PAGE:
A highlight of Westfield High School’s “The Girl Thing” program was the reading of anonymous letters written by senior girls. The deeply personal letters covered a variety of issues. According to WHS Health Educator, Susan Kolesar, “The letters are intended to help underclassmen avoid making life-altering mistakes as well as to serve as a source of inspiration for when they might face challenges in their own lives.” Credits: Westfield Public Schools
May 11, 2014 at 10:16 PM
Talking about tough topics such as sexual assault, drugs and alcohol, peer pressure, family problems, and eating disorders is not always easy for teenagers. However, students at Westfield High School (WHS) recently tackled these tough topics and more through a variety of special programs aimed at enhancing student wellness, a top priority at the school.
The week-long effort began with the annual “The Girl Thing” program – a peer leadership program led by senior girls who volunteer their time to be trained, plan, and facilitate the event. The highlight of this program is the reading of the anonymous letters written by senior girls. The deeply personal letters covered a variety of issues. According to WHS Health Educator, Susan Kolesar, “The letters are intended to help underclassmen avoid making life-altering mistakes as well as to serve as a source of inspiration for when they might face challenges in their own lives.” After the letter reading, girls split up into smaller groups led by the senior facilitators to discuss the letters and learn about resources for help. A theme that ran across the letters was “Be yourself.” The slogan selected by the seniors for this years’ program was “be*YOU*tiful”.
Another presentation that took place during “The Girl Thing” event was called “Off Da’ Hook”. Participants debated the pros and cons of the “hook-up” culture that exists in many high schools and universities in the country. They learned about the possible physical, mental, and social outcomes of “hooking-up” and discussed the role of the media in influencing such behavior. They also discussed the ambiguity of the term and how that, in and of itself, can lead to gossip, rumors, and social problems.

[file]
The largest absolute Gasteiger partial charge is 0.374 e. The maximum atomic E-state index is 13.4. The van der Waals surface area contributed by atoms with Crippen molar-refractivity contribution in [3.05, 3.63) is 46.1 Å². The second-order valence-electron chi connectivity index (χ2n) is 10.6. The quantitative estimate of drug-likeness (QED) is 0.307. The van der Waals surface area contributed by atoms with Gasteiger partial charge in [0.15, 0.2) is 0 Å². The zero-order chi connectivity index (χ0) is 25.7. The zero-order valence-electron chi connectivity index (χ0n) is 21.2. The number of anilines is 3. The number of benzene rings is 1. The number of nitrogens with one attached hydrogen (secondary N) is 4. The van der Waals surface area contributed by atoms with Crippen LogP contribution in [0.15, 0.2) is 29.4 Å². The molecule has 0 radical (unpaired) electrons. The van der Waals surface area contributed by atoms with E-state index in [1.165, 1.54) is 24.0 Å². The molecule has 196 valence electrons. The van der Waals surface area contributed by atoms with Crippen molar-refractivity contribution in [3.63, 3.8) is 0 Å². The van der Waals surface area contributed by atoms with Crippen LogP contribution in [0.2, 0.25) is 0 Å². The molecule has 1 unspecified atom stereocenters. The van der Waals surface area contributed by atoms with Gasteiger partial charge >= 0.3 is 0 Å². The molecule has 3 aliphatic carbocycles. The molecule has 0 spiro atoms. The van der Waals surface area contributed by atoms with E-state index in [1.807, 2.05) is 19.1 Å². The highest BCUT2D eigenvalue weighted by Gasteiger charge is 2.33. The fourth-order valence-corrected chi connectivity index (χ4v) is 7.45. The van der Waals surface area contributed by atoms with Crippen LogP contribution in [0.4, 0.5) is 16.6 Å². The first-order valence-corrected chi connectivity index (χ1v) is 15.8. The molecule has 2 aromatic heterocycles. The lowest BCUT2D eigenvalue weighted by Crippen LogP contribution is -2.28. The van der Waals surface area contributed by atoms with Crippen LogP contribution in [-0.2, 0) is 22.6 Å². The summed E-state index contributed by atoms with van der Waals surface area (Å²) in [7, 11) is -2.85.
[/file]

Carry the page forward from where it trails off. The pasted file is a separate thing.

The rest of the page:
“The Girl Thing” concluded with a program for students called “It Gets Better Now”. Four speakers shared their experiences as gay and lesbian members of the WHS community. This presentation was opened to both male and female students.
During that same week, Grade 10 Health classes attended a presentation about coping with loss and how to help others who are grieving. It was presented by Ms. Connie Palmer, LCSW and Clinical Training Director at Imagine: A Center for Coping with Loss, which is based in Westfield. Their new educational outreach program called “#Here4U” aims to educate students about grief, loss, and mourning. She was assisted by WHS students and Imagine Youth Facilitators, Joseph Alameno, Kaitlyn Larkin, Rebecca Freer, Meghan Summers, Meghan Pettit, and Matthew Friedman. Imagine is a free, year-round peer grief support center for children and adults. They also recently expanded their program to included teens who have experienced the death of a friend and to families dealing with life-altering situations, such as terminal illness.
WHS Health teachers Susan Kolesar and Michelle Spreitzer, who are volunteer facilitators at Imagine, coordinated all of the events, most of which were led by student volunteers. English teacher Jill Minarik also helped to organize “The Girl Thing”. The programs were well-received by students who provided feedback through anonymous evaluations. Virtually all agreed that these programs are educational, beneficial, and that they should continue.
For more information about these programs, contact Susan Kolesar at email@example.com.